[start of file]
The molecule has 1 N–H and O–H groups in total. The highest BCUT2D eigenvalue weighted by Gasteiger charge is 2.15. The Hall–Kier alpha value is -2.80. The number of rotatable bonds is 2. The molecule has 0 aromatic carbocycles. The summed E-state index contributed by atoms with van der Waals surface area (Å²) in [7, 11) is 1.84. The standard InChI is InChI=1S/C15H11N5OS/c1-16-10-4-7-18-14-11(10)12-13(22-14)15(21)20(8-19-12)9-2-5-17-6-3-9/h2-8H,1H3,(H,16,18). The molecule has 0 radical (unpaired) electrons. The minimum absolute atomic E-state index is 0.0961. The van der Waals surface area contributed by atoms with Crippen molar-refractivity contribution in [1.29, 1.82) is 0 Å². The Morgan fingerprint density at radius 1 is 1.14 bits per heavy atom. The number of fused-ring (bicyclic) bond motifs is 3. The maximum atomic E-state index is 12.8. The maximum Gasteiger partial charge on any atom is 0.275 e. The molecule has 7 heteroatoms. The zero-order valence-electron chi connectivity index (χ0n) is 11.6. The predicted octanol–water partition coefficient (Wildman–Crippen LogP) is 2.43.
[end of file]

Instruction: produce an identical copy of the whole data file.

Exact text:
The molecule has 1 N–H and O–H groups in total. The highest BCUT2D eigenvalue weighted by Gasteiger charge is 2.15. The Hall–Kier alpha value is -2.80. The number of rotatable bonds is 2. The molecule has 0 aromatic carbocycles. The summed E-state index contributed by atoms with van der Waals surface area (Å²) in [7, 11) is 1.84. The standard InChI is InChI=1S/C15H11N5OS/c1-16-10-4-7-18-14-11(10)12-13(22-14)15(21)20(8-19-12)9-2-5-17-6-3-9/h2-8H,1H3,(H,16,18). The molecule has 0 radical (unpaired) electrons. The minimum absolute atomic E-state index is 0.0961. The van der Waals surface area contributed by atoms with Crippen molar-refractivity contribution in [1.29, 1.82) is 0 Å². The Morgan fingerprint density at radius 1 is 1.14 bits per heavy atom. The number of fused-ring (bicyclic) bond motifs is 3. The maximum atomic E-state index is 12.8. The maximum Gasteiger partial charge on any atom is 0.275 e. The molecule has 7 heteroatoms. The zero-order valence-electron chi connectivity index (χ0n) is 11.6. The predicted octanol–water partition coefficient (Wildman–Crippen LogP) is 2.43.